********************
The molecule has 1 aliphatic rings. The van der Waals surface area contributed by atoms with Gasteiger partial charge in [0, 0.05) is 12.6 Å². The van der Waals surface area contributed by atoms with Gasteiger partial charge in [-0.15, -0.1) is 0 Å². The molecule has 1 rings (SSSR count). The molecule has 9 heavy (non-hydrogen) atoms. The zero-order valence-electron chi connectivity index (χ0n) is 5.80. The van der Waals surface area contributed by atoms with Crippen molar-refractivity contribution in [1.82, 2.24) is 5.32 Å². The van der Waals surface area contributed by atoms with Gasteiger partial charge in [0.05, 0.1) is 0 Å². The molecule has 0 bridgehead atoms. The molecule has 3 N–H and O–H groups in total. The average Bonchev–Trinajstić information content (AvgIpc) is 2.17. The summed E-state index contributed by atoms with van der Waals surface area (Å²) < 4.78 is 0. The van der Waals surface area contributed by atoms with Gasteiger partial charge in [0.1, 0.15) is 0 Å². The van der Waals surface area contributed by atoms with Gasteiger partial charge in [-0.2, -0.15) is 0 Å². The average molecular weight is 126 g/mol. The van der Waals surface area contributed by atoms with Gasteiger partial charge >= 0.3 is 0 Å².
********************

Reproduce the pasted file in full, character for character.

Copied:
The molecule has 1 aliphatic rings. The van der Waals surface area contributed by atoms with Gasteiger partial charge in [0, 0.05) is 12.6 Å². The van der Waals surface area contributed by atoms with Gasteiger partial charge in [-0.15, -0.1) is 0 Å². The molecule has 1 rings (SSSR count). The molecule has 9 heavy (non-hydrogen) atoms. The zero-order valence-electron chi connectivity index (χ0n) is 5.80. The van der Waals surface area contributed by atoms with Crippen molar-refractivity contribution in [1.82, 2.24) is 5.32 Å². The van der Waals surface area contributed by atoms with Gasteiger partial charge in [0.05, 0.1) is 0 Å². The molecule has 0 bridgehead atoms. The molecule has 3 N–H and O–H groups in total. The average Bonchev–Trinajstić information content (AvgIpc) is 2.17. The summed E-state index contributed by atoms with van der Waals surface area (Å²) < 4.78 is 0. The van der Waals surface area contributed by atoms with Gasteiger partial charge in [0.1, 0.15) is 0 Å². The van der Waals surface area contributed by atoms with Gasteiger partial charge in [-0.2, -0.15) is 0 Å². The average molecular weight is 126 g/mol. The van der Waals surface area contributed by atoms with Gasteiger partial charge >= 0.3 is 0 Å².